Plasmids and transfection
The pcDNA3.1 plasmid was prepared by Jinsite Biotechnology. XhoI and BamHI restriction sites were added to the 5’ and 3’ ends of the products, respectively. The sequence of PTEN was amplified using the forward primer 5’-CCGCTCGAGCAGTCGCTGCAACCATCCA-3’ and the reverse primer 5’-CGCGGATCCGACTTTTGTAATTTGTGTATGC-3’. The PTEN sequence was cloned into pcDNA3.1 and sub-cloned into pEGFP-C2 (Clontech, #6083-1) to produce GFP-PTEN. The GFP-PTENK13R plasmid was constructed using site-directed mutagenesis of GFP-PTENWT, which introduced a lysine 13 residue (K13R), using the QuikChange Kit (Stratagene, #200518-5). The WT ubiquitin plasmid contains 8 tandem HA-ubiquitin repeats under the control of a CMV promotor. When evaluating PTEN protein expression, GFP-PTENK13R plasmid was transferred into neurons using a Baculovirus system and GFP-PTENWT was used as a control.
Neural transfection was completed using DIV5 and the X-tremeGENE HP DNA Transfection Reagent (Roche) according to the manufacturer’s instructions. Following transfection, neurons were incubated in 5% CO2 at 37° C for 48 h. The inhibition of PTEN nuclear translocation was confirmed by immunofluorescence (IF) staining.
The nuclear and cytoplasmic fractions of cultured cortical neurons were separated using the Nuclear/Cytosol Fractionation Kit (Biovision, Catalog #: K266) and the cytoplasmic and nuclear fractions were confirmed by detecting heat shock protein 90 (Hsp90) and lamin B1, respectively.
Neural proteins were extracted using a protein lysis buffer (Thermo, USA) and then, 100 μg of these proteins were separated on an 8% sodium dodecyl sulfate-polyacrylamide gel using SDS-PAGE. These proteins were then transferred to a nitrocellulose (NC) membrane (Bio-Rad) which was blocked in 5% skim milk for 1 h at room temperature. These membranes were then incubated overnight at 4° C with the appropriate primary antibody: rabbit PTEN polyclonal antibody (1:1000; Cell Signaling), rabbit phosphorylated-PTEN (p-PTEN) (Ser380) polyclonal antibody (1:1000; Cell Signaling), rabbit ERK1/2 polyclonal antibody (1:1000, Abcam), rabbit phospho-p44/42 ERK1/2 (Thr202/Tyr204) monoclonal antibody (1:2000; Cell Signaling), mouse p-IκB-α monoclonal antibody (Ser 32) (1:500; Santa Cruz Biotechnology), rabbit NF-κB (p65) polyclonal antibody (1:1000; Beyotime), rabbit B cell lymphoma-2 (Bcl-2) polyclonal antibody (1:1000, Abcam), and rabbit B cell lymphoma extra-large (Bcl-xL) polyclonal antibody (1:500, Abcam). These membranes were then incubated with the secondary antibody, horseradish peroxidase-conjugated immunoglobulin G (1:3000; Santa Cruz Biotechnology), at room temperature for 1 h. Protein expression was then evaluated using an enhanced chemiluminescence system (Millipore).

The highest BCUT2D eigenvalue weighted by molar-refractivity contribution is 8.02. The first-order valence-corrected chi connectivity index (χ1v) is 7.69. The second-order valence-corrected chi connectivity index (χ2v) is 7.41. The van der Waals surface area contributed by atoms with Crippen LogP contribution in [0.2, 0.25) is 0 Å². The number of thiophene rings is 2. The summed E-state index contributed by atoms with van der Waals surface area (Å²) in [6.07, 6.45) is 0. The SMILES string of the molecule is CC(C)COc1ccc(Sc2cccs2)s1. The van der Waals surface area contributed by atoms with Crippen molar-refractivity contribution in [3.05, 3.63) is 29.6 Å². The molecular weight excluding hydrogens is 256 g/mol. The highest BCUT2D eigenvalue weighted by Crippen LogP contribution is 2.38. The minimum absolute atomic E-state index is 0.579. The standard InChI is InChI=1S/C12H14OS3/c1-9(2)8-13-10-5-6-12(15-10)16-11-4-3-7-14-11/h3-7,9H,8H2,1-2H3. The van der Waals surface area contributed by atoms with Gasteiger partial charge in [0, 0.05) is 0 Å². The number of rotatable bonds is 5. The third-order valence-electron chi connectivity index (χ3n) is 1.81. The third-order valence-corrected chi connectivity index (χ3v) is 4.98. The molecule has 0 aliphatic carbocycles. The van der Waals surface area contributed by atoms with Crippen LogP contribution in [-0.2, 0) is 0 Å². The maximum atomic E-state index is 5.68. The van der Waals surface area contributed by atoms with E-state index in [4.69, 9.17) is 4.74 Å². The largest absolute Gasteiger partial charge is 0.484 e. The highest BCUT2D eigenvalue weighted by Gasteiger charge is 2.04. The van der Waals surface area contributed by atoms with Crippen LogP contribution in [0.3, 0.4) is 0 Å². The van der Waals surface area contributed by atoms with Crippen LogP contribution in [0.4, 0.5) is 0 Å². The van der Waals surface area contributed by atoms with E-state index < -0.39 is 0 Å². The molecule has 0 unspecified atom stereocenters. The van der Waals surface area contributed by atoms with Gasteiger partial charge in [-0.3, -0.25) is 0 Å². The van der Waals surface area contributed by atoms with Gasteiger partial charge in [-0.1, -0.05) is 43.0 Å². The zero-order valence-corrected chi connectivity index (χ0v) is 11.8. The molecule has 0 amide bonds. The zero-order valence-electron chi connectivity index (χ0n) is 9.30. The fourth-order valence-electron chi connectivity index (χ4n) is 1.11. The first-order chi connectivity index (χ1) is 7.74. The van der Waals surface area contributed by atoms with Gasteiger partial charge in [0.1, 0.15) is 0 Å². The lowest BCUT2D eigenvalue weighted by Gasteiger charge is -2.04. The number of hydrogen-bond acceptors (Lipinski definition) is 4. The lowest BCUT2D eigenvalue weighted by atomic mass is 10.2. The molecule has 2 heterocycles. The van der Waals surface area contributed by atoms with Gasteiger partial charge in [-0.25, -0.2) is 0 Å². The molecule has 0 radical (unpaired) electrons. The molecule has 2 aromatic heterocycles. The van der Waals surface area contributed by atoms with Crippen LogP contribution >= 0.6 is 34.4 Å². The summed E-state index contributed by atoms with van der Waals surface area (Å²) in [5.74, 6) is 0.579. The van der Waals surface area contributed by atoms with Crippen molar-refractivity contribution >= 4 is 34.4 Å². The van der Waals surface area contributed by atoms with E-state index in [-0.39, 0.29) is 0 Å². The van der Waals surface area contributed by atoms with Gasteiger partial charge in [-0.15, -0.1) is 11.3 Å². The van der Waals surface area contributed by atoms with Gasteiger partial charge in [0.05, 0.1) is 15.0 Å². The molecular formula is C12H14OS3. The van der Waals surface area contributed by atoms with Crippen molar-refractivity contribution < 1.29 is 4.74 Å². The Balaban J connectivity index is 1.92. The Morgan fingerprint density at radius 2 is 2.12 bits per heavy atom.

PDTC ammonium salt (Biovision) was dissolved in double distilled (dd) H2O and stored at -20° C. Before OGD treatment, cultured neurons were pretreated with PDTC (100 μM) for 24 h and then kept under constant PDTC exposure for the 24 h following OGD model construction.